Sr. Marcelle was unable to pick us up, she was stuck in traffic.  Some streets were closed due to flooding.  Sr. Martha agreed to drive me.  We had to go through the airport’s main road and get to Nazon, turn left on Lalue.  We could not find the entrance of the street to the school in Troue Sable.  We went around several times then found the parish of Christ Roi.  The priest, Roger Pierre, asked someone from his parish, Jean, to walk us over.  We walked through corridors in between people’s huts on the hill.   Without a guide we would have been completely lost.

When we arrived at the school, Sr. Marie France Paulemon welcomed us.  We visited the new building as well as the temporary classes.
A class made a short singing presentation to welcome me.

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A class in session

There are a total of 16 classes and 60 teachers for 567 students, plus personnel (3 cooks, 1 houseworker, 1 guardian).   I asked Sr. Marie France to prepare a budget and to send a report for money received as suggested by Forgotten Children.  She promised to follow up and send the first draft to Sr. Martha if she needs any help .

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A view from the school

In the afternoon, in Carefour Fleurio, I heard the children singing  “C’est Nous Jeunesse Etudiante”.  I wanted to join them.
Later, I heard the teacher explaining some of the sacrifices the heroes made to get us our independence and how we were under tutelage right now. He said: “Nous avons eut une liberation prematurée…”.  I don’t think I heard anything else after that, I was so incensed. I walked in the front of the class and said, “Good afternoon children.  I beg to differ with your teacher about a premature independence.  This is an affront to the heroes themselves.  The questions we should pose are what had we done with the newfound independence and what we are doing with it right now.   Freedom requires an obligation to be responsible individually and collectively to build a just country for all its citizens which has not happened often in our history because of personal greed and corruption.  Since Dessalines who became self aggrandizing in gaining power as an emperor and was killed, we have had most of our political figures trying to grab the presidency seat for personal gain not the benefit of building the nation.  ‘Ote toi que je m’y mette’ has been the mot d’ordre … giving lengthy speeches-‘pale franse’- to blind the people and doing very little to change the conditions and poor state of the country.  We always want to terminate the term of the person in office.  When a government is removed or disbanded, everything is destroyed – kraze brize – with no sense of continuity for progress. A true leader is one who brings people together around a vision and serves them to implement it for the benefit of all.
The teacher quickly dismissed me by saying: “thank you and have a nice day ”.

I completed some emails, my notes and Skyped home as I was not sure if I would have access to wi-fi.

In the evening, I started to pack.  I had a good time with the Daughters of Charity.  I lived in the postulants‘ house and on that last night I prayed with them and their mentor before going to bed.

Day 6 – Friday May 17, 2013

After prayer at 5:30 am and Mass at 6 am, we had breakfast as usual.  The community washes the dishes, wipes them dry and puts away all.  This is the usual routine.  This is done also for dinner @ 1:30 pm and supper @ 5:30 pm.  Everything flowed so easily and peacefully.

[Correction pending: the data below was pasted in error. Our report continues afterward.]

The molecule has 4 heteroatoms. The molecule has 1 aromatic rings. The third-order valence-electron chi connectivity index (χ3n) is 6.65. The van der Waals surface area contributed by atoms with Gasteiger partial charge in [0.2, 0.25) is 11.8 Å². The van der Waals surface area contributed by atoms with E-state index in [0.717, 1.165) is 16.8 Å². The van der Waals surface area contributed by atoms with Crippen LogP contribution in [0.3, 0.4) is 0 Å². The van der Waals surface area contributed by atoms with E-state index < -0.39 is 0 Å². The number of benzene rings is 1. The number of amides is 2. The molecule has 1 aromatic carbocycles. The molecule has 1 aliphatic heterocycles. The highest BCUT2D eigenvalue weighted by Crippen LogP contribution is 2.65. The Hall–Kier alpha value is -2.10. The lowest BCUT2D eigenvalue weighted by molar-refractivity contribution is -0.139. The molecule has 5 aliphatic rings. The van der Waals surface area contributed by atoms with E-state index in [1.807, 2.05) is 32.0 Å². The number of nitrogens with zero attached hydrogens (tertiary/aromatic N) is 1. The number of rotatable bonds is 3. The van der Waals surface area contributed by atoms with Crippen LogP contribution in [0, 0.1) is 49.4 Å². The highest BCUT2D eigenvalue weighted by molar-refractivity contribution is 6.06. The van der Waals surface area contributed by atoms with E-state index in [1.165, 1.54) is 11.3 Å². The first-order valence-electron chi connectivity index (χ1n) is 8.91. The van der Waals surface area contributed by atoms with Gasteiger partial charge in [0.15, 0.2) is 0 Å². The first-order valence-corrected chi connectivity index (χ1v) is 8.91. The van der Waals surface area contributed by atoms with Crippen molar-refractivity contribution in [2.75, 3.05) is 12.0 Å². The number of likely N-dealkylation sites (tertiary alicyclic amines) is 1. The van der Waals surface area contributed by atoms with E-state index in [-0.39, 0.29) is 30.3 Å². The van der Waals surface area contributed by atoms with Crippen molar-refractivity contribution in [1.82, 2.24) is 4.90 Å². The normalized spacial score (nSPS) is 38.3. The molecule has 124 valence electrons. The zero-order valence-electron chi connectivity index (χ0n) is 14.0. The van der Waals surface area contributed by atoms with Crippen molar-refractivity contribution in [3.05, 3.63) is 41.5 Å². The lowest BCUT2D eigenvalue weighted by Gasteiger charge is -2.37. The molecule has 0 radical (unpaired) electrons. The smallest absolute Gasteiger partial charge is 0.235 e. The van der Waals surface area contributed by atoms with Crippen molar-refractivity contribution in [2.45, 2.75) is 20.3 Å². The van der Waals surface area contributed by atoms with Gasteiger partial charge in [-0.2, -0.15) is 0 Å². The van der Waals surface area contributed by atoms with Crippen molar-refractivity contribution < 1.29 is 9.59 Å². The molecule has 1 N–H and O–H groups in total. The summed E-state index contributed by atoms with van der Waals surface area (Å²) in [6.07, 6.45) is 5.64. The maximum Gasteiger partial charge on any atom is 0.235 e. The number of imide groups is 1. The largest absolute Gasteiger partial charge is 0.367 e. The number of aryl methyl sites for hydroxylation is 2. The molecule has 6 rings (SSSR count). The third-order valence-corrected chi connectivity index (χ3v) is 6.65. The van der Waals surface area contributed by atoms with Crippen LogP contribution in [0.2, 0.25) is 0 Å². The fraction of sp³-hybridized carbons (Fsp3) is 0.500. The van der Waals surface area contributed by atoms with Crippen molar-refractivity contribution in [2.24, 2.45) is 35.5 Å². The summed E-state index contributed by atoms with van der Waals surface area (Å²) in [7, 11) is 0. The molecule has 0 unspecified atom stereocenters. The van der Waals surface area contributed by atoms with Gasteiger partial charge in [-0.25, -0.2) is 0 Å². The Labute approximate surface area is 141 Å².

I enjoyed the scheduled events the past 5 days, especially the camaraderie and joy of living of the sisters. Once inside this facility in Tabarre, the ones in Marie Madeleine and City Soleil were all like oases–clean, tranquil, well maintained, and safe.

Today I was picked up by the “Little Brother of St. Therese of the Little Flower” (PFST).   Brother Lozama drove me to their home in Rivière Froide.
Brother Phred Bernadin, social science and religious education teacher talked to me about his years of preparation to become a member of this religious order (native to Haiti). These people possess the charism needed to live and work with the rural people on their land, teaching them better methods of farming and land management, while paying special attention to improve water and soil preservation.
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He also gave me a tour of the school buildings. There are approximately 800 students from preschool to 12th year in Notre Dame de Fatima.  The school is run by 3 brothers and 22 lay people.  The tuition is 400 Haitian dollars but 25 to 30 percent of students are unable to pay.
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Frè Bernadin also gave me a little history of the congregation:  it was founded by Brother Louis Charles on December 14, 1948 with the sisters.  Then he started the men’s group on February 11, 1960.  Their motto is “The Little Way”, doing “little things with great love.” — Confience, amour, abandon.

I shared the pastoral work I did under the guidance and leadership of Bishop Guy Sansaricq at Sacred Heart Parish in Cambria Heights and in the Haitian Apostolate since 1975.  I showed him the Baptism Booklet I had prepared as well as the Kolej Pastoral book I help the Bishop publish. Both are written in Kreyòl.

Frè Denis sat with us for a few minutes explaining his role as superior managing the brothers’ house and assignment, and the house’s financial matters.  Frè Wilfred Francois showed me the animals he is breeding—pigs, chickens, goats.